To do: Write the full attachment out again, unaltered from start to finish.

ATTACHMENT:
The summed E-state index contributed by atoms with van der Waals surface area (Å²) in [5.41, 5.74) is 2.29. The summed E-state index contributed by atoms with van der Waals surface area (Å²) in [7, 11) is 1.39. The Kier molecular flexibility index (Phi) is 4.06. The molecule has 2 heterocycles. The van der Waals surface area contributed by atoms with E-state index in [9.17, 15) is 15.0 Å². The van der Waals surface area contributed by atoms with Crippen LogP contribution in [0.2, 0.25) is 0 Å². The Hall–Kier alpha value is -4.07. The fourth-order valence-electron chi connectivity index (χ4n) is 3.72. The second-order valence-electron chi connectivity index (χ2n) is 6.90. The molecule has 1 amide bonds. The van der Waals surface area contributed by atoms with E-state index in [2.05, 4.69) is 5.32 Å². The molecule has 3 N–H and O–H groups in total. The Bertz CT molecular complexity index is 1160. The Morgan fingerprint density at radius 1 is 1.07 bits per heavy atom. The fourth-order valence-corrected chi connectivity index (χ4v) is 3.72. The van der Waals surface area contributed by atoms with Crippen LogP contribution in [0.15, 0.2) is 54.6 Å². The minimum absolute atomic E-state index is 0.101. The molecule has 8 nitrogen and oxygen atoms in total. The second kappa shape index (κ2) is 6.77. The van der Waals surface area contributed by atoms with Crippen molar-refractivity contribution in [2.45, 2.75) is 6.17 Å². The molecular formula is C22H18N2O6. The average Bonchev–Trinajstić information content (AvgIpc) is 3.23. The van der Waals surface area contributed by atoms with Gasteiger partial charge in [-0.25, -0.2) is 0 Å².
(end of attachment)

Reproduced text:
The summed E-state index contributed by atoms with van der Waals surface area (Å²) in [5.41, 5.74) is 2.29. The summed E-state index contributed by atoms with van der Waals surface area (Å²) in [7, 11) is 1.39. The Kier molecular flexibility index (Phi) is 4.06. The molecule has 2 heterocycles. The van der Waals surface area contributed by atoms with E-state index in [9.17, 15) is 15.0 Å². The van der Waals surface area contributed by atoms with Crippen LogP contribution in [0.2, 0.25) is 0 Å². The Hall–Kier alpha value is -4.07. The fourth-order valence-electron chi connectivity index (χ4n) is 3.72. The second-order valence-electron chi connectivity index (χ2n) is 6.90. The molecule has 1 amide bonds. The van der Waals surface area contributed by atoms with E-state index in [2.05, 4.69) is 5.32 Å². The molecule has 3 N–H and O–H groups in total. The Bertz CT molecular complexity index is 1160. The Morgan fingerprint density at radius 1 is 1.07 bits per heavy atom. The fourth-order valence-corrected chi connectivity index (χ4v) is 3.72. The van der Waals surface area contributed by atoms with Crippen LogP contribution in [0.15, 0.2) is 54.6 Å². The minimum absolute atomic E-state index is 0.101. The molecule has 8 nitrogen and oxygen atoms in total. The second kappa shape index (κ2) is 6.77. The van der Waals surface area contributed by atoms with Crippen molar-refractivity contribution in [2.45, 2.75) is 6.17 Å². The molecular formula is C22H18N2O6. The average Bonchev–Trinajstić information content (AvgIpc) is 3.23. The van der Waals surface area contributed by atoms with Gasteiger partial charge in [-0.25, -0.2) is 0 Å².